In addition, a new study “From Moscow to Sao Paulo”, conducted by PwC, was discussed during the forum. The study reveals development trends of the largest cities in seven major emerging economies. According to Hazem Galyal, a PwC partner, Moscow is climbing up in the rankings of developing cities. Over the last year, Moscow has improved its indicators in respects of safety, transport, and healthcare. It came first in PwC’s rating of cities in terms of information technology and multimedia development.
During the second Forum day, Sergei Levkin, the Head of the Moscow’s Urban Planning Policy Department spoke at a session entitled “Industry in the Contemporary City: Convert or Innovate?”, and noted that industry was the driver of Moscow’s development in the 20th century – these include heavy industry, but in recent years the capital has been changing in line with global trends. Levkin sees the industrial zones as a unique reserve for the city’s development, which can become a perfect tool used for the benefit of the city and its inhabitants; these areas have an opportunity to turn into high added value facilities.
Moscow’s other great resource is the Moskva River embankment. The results of the competition for the concept of waterfront development were announced during the forum. The winner was the Meganom architectural bureau. According to the plans of the Government of Moscow, the project is to be completed by 2035.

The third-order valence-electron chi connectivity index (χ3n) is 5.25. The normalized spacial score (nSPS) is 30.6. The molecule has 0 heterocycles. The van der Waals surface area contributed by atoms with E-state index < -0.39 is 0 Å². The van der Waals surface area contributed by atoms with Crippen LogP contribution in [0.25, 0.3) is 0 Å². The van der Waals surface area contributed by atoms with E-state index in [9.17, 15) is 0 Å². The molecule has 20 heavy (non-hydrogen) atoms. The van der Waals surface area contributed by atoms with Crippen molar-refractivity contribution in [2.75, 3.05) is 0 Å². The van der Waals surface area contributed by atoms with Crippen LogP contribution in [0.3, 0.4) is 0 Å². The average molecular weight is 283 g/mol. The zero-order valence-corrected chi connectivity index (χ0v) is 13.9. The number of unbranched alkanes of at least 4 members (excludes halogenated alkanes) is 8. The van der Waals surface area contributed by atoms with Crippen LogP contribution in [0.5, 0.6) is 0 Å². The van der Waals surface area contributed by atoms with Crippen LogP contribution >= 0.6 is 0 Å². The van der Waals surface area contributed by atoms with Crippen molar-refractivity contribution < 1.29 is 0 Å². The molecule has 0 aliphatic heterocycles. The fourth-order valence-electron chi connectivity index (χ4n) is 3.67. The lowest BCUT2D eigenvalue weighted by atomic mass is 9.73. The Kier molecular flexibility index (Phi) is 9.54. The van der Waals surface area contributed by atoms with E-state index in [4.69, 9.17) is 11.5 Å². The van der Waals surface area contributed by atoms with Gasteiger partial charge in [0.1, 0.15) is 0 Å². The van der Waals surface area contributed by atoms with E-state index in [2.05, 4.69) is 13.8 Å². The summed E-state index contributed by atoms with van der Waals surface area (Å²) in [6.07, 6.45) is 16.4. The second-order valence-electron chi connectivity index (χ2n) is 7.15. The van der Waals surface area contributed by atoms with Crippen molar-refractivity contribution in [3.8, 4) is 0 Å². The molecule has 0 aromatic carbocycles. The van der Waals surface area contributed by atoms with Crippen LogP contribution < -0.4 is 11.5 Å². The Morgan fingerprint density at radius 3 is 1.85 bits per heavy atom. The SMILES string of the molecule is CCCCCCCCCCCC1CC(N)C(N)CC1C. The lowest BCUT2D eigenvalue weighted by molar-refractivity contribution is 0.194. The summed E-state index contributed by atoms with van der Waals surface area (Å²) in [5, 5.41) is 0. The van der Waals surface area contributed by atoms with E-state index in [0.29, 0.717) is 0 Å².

At the final session of the Forum entitled “Choosing the Right Development Targets and Frameworks for a Contemporary Megacity,” the participants summed up the outcomes of two days and tried to find an answer to the question of how to establish cooperation between all the parties involved in the development of the megacity to achieve the established goals. The strategy of the city development has to be prepared with the due consideration of many factors, such as space, economy, infrastructure, culture, and, most importantly, the people.
Marat Khusnullin, once again, emphasized that the main driver for Moscow and Russia as a whole are the people who are interested in changes and strategic planning and, most importantly, are willing to participate in the whole process. Marat Khusnullin is convinced that Moscow is a very strong city, and no economic problems can stop its further development.
The IV Moscow Urban Forum had expanded its agenda this year, and is looking to expand its agenda further again next year.